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1-10 of 134 results

  • Newspaper

    Foreign students seen cheating more than domestic ones


    Miriam Jordan and Douglas Belkin - Wall Street Journal

    A Wall Street Journal analysis of data from more than a dozen large US public universities found that in the 2014-15 school year, the schools recorded 5.1 reports of alleged cheating for every 100 international students. They recorded one such report per 100 domestic students. Faculty and domestic students interviewed said it appears that substantial numbers of international students either don’t comprehend or don’t accept US standards of academic integrity.

  • Newspaper

    Universities agree to publish 'real' ATARs


    Eryk Bagshaw - Sydney Morning Herald

    Australia's most powerful universities have fallen into line over university admissions standards, recommending wholesale changes in the wake of a Fairfax Media investigation that brought the sector's integrity into question. Up to 99% of applicants for some NSW university degrees have been admitted despite failing to meet the minimum ATAR score advertised for the course.

  • Newspaper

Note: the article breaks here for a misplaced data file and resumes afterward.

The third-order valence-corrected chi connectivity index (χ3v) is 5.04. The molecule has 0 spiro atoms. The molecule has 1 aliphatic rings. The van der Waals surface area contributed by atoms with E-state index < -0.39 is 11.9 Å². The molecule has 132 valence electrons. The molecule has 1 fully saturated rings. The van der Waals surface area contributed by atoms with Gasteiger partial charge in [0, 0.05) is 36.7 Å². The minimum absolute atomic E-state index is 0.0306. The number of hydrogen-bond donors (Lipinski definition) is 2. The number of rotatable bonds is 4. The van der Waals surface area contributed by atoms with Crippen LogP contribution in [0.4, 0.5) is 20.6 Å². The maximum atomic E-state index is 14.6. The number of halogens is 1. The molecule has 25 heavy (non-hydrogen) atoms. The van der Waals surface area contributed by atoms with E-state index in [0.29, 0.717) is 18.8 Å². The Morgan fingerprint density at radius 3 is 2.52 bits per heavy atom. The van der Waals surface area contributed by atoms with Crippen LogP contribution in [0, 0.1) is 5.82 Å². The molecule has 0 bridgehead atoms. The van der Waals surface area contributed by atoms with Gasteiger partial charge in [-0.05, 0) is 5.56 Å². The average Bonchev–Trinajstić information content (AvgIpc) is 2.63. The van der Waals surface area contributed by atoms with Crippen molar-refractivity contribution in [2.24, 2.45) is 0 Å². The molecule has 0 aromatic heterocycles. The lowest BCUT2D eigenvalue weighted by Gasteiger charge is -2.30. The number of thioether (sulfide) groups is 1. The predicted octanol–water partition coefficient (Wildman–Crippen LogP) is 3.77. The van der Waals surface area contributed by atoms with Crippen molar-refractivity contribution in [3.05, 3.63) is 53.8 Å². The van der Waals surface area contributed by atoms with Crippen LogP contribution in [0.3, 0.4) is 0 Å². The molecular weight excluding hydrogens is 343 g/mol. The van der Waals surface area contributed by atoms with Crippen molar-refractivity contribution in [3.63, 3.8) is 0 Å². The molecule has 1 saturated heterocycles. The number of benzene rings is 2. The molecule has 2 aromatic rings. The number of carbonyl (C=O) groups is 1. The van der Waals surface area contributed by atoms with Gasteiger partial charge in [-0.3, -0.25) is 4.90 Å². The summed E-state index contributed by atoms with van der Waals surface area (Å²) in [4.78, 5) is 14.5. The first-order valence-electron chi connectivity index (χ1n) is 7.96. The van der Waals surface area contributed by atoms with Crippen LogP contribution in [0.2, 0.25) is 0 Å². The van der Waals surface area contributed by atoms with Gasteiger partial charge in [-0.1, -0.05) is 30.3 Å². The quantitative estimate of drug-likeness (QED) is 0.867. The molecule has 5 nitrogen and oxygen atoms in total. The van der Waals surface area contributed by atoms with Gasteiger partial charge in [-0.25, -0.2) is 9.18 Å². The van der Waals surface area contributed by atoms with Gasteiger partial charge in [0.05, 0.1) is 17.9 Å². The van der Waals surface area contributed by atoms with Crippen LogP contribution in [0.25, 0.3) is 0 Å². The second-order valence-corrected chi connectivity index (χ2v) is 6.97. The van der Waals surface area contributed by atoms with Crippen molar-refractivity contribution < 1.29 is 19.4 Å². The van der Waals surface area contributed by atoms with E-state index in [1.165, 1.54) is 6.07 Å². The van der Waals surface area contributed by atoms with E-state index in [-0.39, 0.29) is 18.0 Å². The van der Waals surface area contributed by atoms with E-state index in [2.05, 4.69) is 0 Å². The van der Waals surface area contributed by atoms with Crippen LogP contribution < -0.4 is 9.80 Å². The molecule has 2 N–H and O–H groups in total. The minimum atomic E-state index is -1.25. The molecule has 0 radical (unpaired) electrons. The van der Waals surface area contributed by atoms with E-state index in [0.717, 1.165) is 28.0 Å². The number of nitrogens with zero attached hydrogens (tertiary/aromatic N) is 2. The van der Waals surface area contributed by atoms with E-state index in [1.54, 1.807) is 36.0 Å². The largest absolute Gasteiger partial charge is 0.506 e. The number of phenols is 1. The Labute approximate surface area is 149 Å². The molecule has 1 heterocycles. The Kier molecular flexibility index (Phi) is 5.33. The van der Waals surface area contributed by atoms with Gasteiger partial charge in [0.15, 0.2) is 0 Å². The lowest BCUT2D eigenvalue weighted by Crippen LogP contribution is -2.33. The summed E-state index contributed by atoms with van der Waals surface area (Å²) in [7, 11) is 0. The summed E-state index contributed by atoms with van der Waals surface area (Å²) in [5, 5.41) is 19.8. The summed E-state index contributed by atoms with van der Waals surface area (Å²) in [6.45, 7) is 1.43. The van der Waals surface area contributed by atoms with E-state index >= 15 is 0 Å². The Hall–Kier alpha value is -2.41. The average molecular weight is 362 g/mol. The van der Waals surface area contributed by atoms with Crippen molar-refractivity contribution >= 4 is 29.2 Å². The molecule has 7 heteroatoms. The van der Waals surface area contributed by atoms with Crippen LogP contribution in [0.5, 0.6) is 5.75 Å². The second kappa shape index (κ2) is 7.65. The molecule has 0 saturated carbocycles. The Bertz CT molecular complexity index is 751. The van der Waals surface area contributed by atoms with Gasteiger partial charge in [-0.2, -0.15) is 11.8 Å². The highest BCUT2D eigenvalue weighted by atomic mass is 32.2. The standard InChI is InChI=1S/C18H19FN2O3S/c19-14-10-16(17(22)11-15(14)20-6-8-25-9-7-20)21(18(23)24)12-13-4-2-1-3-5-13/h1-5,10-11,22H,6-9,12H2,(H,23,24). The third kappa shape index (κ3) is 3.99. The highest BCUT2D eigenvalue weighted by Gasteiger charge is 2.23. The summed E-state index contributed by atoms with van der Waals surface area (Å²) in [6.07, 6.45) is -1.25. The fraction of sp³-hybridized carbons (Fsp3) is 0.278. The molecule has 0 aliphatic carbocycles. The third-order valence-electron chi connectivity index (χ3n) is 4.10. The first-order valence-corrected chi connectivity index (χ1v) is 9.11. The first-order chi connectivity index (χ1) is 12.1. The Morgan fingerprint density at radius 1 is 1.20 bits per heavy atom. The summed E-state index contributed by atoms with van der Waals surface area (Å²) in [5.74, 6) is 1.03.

New guidelines to restore exams integrity due in Parliament


    Muthoni Waweru - Capital News

    The Ministry of Education is working on new guidelines that will ensure that the integrity of examination certificates is restored. The guidelines set to be tabled soon in Parliament will have stiffer penalties on responsibilities of all those involved in examination process. Sweeping changes have been done at the Kenya National Examinations Council with a view of restoring examinations integrity. Last month, the government disbanded the Kenya National Examinations Council board over last year’s national exams cheating scandal.

  • Newspaper

    Law School tackles examination malpractices


    Misbahu Bashir and Fatima Joji - The Daily Trust

    A number of students in a law school were caught cheating in exams; one student was found writing answers already copied in a smart watch. The student either programmed answer sheets or recorded course materials into the device. One practicing lawyer in Abuja said such attitude may have long-term effects on those involved; it had undermined the integrity and independence of the graduands and could possibly increase the likelihood of the abuse of the attorney-client privilege as well as create weak industry-wide anti-corruption standards.

  • Newspaper

    Ombudsman outlines plans to intensify corruption fight


    Eugene Kwibuka - The New Times

    Following last month’s report by Transparency International, which ranked Rwanda as the fourth least corrupt country in Africa, The New Times spoke to the country’s Chief Ombudsman to make sense of current efforts against corruption. She says Rwanda can do more to fight corruption, starting by educating those who are still young by including values of integrity on the curriculum for primary schools. Teaching the right values to young people is key in fighting against corruption and it is in line with the country’s anti-graft policy.

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